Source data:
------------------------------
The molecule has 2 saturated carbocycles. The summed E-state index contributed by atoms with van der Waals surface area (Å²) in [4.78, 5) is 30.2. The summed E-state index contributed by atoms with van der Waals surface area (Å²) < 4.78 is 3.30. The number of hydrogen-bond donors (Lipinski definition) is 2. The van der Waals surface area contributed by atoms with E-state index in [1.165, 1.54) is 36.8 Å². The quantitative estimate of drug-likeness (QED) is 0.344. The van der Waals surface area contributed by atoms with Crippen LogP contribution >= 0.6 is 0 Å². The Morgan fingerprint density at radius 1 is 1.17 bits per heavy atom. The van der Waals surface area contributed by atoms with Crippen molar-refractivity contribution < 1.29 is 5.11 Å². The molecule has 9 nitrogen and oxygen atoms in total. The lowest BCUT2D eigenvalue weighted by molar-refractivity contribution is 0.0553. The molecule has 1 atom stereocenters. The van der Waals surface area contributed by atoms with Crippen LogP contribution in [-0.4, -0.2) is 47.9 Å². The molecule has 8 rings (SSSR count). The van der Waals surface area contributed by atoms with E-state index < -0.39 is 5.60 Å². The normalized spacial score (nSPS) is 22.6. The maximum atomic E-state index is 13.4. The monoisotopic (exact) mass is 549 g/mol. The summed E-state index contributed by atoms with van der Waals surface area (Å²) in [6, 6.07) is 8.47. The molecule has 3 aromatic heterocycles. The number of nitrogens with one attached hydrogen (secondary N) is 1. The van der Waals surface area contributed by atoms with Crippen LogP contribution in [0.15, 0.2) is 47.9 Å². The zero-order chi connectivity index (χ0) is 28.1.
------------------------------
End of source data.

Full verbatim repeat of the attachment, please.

The molecule has 2 saturated carbocycles. The summed E-state index contributed by atoms with van der Waals surface area (Å²) in [4.78, 5) is 30.2. The summed E-state index contributed by atoms with van der Waals surface area (Å²) < 4.78 is 3.30. The number of hydrogen-bond donors (Lipinski definition) is 2. The van der Waals surface area contributed by atoms with E-state index in [1.165, 1.54) is 36.8 Å². The quantitative estimate of drug-likeness (QED) is 0.344. The van der Waals surface area contributed by atoms with Crippen LogP contribution >= 0.6 is 0 Å². The Morgan fingerprint density at radius 1 is 1.17 bits per heavy atom. The van der Waals surface area contributed by atoms with Crippen molar-refractivity contribution < 1.29 is 5.11 Å². The molecule has 9 nitrogen and oxygen atoms in total. The lowest BCUT2D eigenvalue weighted by molar-refractivity contribution is 0.0553. The molecule has 1 atom stereocenters. The van der Waals surface area contributed by atoms with Crippen LogP contribution in [-0.4, -0.2) is 47.9 Å². The molecule has 8 rings (SSSR count). The van der Waals surface area contributed by atoms with E-state index < -0.39 is 5.60 Å². The normalized spacial score (nSPS) is 22.6. The maximum atomic E-state index is 13.4. The monoisotopic (exact) mass is 549 g/mol. The summed E-state index contributed by atoms with van der Waals surface area (Å²) in [6, 6.07) is 8.47. The molecule has 3 aromatic heterocycles. The number of nitrogens with one attached hydrogen (secondary N) is 1. The van der Waals surface area contributed by atoms with Crippen LogP contribution in [0.15, 0.2) is 47.9 Å². The zero-order chi connectivity index (χ0) is 28.1.